2016 elections, Bernie Sanders, climate change, cyber-security, Democratic Party, Donald Trump, Following Up, hacking, Hillary Clinton, Immigration, Institute for Supply Management, ISM, Katherine Archuleta, manufacturing, Obama, Office of Personnel Management, Open Borders, OPM, Populism
For some reason, Hillary Clinton’s campaign website isn’t technologically up to speed enough to have posted a transcript of the “economic vision” speech she delivered this morning. So instead of analyzing it, I’ll try something a little different on RealityChek – a “Following Up” offering covering multiple subjects.
The first starts off with an apology. In last week’s piece on how Donald Trump could (but probably won’t) help generate long-term change in American politics, I wrote that his president candidacy nonetheless seemed more likely candidate than Democrat-Socialist Bernie Sanders’ to foster badly needed ideological realignment. My stated reason was that the big obstacle to Trump efforts along these lines is his personality, whereas the big obstacle to the Vermont Senator playing such a role is his ideology.
But then when I discussed in detail Sanders’ prospects as a change agent, I wrote that “he seems to be a more plausible candidate to help create an enduring populist alternative to the two major parties.” And my stated reasons included the ideological flexibility he’s displayed on issues like gun control! So what gives? In a word, I messed up. So let me try to clarify.
I still believe that Trump’s “superstar CEO” nature and consequent unwillingness to take advice from anything but Yes-men will prevent him from trying to turn his presidential campaign into a lasting movement once the former runs its course. Nor do I see any reason to change my mind despite some new comments from him suggesting the possibility of running as an independent in the fall campaign and continuing his political work beyond the current election cycle.
I also remain impressed with Sanders’ pragmatism and willingness to reach across the aisle for both legislative support and also counsel. But I don’t believe that he’ll display the same traits on the immigration and climate change issues I focused on. Re the former, he seems to be too personally invested to moderate much. Re the latter, I don’t believe he’ll want to buck the overwhelming tide I see in the Democratic party for ever more Open Borders.
Hence my conclusion – that a Trump personality change relevant to creating a new, bipartisan American populism is a better bet than a similar Sanders ideological change. But that doesn’t mean I view such a Trump transformation as even close to likely. And I do apologize for the confusion I might have created.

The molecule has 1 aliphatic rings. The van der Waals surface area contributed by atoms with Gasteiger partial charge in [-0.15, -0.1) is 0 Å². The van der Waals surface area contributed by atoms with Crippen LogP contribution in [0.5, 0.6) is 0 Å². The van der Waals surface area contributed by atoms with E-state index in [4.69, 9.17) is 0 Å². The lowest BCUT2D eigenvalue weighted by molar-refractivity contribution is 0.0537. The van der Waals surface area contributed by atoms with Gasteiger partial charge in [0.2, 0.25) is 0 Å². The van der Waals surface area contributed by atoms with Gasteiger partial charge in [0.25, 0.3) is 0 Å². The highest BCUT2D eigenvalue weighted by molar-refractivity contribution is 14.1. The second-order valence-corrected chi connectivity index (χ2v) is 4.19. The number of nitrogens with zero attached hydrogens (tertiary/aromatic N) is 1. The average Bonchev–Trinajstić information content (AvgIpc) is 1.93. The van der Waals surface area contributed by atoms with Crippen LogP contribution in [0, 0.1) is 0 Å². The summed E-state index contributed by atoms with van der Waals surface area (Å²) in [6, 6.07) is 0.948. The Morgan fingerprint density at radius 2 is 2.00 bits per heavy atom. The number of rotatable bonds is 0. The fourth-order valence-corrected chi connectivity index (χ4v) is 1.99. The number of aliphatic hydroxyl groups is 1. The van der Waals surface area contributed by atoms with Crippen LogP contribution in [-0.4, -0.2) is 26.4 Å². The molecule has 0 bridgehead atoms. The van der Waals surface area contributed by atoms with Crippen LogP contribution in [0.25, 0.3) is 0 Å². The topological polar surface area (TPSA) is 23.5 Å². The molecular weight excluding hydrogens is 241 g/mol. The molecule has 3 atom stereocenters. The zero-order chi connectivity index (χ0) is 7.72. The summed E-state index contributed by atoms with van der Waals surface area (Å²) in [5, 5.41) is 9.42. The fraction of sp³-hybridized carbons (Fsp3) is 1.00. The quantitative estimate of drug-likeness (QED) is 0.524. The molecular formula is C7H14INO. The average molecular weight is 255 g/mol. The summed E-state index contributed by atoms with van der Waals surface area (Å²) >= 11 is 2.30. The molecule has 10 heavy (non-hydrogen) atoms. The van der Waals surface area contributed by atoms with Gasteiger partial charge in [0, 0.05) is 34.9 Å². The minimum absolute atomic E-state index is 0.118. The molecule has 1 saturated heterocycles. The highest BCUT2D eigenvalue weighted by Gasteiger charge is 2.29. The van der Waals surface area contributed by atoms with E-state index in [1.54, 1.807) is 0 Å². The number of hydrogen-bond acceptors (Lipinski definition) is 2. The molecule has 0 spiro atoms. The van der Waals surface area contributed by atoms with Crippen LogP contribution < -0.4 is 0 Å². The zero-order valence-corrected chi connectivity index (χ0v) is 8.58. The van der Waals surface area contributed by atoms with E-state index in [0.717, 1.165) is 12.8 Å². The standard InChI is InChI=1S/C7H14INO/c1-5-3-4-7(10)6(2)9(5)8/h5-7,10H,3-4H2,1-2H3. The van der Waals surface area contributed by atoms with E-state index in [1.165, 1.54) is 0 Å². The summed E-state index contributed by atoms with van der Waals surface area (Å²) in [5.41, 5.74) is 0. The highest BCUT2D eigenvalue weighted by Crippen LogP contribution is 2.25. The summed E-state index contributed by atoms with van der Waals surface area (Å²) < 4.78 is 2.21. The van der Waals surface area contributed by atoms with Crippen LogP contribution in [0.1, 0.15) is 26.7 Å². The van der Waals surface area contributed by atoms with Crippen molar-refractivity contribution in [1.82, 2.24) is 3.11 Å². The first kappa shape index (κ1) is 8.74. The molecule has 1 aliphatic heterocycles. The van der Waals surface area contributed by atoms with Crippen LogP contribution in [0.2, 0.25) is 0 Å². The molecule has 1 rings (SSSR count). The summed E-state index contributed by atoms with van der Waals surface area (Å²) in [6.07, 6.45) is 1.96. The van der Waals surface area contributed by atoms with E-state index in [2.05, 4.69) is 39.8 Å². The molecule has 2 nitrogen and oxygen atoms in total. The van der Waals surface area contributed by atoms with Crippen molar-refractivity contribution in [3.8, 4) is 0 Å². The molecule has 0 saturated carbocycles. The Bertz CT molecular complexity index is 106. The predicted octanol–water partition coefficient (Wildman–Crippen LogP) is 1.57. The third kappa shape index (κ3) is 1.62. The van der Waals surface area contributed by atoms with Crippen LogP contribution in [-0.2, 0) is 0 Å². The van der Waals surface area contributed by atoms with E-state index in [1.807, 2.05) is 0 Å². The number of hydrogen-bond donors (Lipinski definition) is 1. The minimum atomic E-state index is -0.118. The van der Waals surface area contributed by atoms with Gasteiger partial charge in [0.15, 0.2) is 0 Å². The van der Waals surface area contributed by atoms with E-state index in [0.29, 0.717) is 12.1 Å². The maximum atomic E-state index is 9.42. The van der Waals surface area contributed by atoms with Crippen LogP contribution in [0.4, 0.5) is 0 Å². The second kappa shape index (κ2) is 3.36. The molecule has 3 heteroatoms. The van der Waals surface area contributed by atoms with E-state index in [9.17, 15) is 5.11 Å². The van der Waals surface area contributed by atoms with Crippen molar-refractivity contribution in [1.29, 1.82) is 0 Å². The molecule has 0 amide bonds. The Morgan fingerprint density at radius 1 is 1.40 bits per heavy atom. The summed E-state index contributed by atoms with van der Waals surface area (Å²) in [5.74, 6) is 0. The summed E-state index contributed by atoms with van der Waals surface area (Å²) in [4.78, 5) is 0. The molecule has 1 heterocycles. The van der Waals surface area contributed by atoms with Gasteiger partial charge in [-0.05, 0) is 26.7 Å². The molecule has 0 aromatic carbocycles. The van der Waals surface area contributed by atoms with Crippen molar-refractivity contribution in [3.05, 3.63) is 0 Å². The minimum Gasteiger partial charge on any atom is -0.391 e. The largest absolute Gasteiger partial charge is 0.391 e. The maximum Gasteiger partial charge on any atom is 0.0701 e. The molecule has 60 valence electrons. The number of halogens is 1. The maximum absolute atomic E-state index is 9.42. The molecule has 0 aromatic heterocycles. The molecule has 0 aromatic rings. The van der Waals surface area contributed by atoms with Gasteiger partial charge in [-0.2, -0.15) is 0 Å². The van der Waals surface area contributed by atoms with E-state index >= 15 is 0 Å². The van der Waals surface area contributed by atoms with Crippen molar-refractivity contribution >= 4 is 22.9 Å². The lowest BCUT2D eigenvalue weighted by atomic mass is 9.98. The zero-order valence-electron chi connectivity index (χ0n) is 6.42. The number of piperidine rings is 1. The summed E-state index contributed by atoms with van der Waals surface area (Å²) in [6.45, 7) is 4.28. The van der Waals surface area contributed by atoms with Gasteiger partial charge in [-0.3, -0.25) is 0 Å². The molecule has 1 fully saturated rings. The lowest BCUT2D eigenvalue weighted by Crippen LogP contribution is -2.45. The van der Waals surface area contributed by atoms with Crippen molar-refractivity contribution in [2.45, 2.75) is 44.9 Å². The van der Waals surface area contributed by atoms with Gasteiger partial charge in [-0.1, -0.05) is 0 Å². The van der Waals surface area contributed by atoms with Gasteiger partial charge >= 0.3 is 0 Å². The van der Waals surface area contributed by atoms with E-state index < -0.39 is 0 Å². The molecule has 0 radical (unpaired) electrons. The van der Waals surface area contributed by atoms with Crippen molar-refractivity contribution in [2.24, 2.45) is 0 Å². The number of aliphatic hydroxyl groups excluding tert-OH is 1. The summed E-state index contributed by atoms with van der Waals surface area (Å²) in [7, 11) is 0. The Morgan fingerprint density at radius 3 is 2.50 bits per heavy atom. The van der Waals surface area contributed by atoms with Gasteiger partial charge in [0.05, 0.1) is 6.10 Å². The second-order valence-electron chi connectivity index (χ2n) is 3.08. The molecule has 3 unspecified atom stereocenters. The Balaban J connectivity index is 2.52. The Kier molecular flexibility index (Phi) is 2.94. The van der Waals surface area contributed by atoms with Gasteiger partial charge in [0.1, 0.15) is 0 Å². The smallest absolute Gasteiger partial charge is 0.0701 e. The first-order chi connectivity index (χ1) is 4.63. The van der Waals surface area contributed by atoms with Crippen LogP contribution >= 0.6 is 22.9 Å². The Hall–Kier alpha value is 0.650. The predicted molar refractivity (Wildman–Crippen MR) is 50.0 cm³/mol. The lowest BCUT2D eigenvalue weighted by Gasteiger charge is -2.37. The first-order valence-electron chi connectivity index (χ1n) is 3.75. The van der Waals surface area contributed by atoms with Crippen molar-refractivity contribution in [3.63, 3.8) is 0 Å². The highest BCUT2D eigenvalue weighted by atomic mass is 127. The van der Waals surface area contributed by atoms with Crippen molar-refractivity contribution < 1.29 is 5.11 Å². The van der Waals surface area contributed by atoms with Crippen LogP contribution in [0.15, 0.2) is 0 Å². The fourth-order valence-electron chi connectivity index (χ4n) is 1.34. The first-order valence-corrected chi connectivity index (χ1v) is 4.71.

Second, my post on how unqualified Katherine Archuleta was to head the mega-hacked federal Office of Personnel Management left out the strongest evidence for that argument: She wasn’t only a veteran Democratic political operative (with zero background in technology). She was also a senior official in President Obama’s 2012 reelection campaign. In other words, in an age of mounting cyber-threats, the president treated the government’s main personnel agency like a cushy ambassadorship to some Caribbean island mini-state. And he still hasn’t caught much heck from the Mainstream Media for this dangerously cavalier decision.
Third, one of my longtime bugaboos is how seriously economic journalists and even economists themselves take the monthly reports on domestic American manufacturing’s health by the Institute for Supply Management (ISM). In particular, I’ve shown that neither ISM’s headline readings, nor its sub-readings on production and manufacturing orders, correlate well at all with the more reliable output and orders data put out by the federal government.
Imagine, therefore, how pleased I was to discover that, a few years ago, a Commerce Department economist came to pretty much the same conclusions. According to this study, the ISM surveys don’t even do an especially good job at what’s supposed to be their strong suit – not precisely gauging the state of manufacturing in any given month, but presenting evidence of approaching changes in its fortunes and the broader business cycle. As author Daniel Bachman demonstrated exhaustively, “While more information about the state of the economy is always better, analysts of the business cycle should realize that the ISM surveys do not supercede or fully anticipate more comprehensive official data.”
Finally, one house-keeping point: an overdue thank you to the growing ranks of RealityChek followers. Your interest is greatly appreciated – and I hope you’ll spread the word!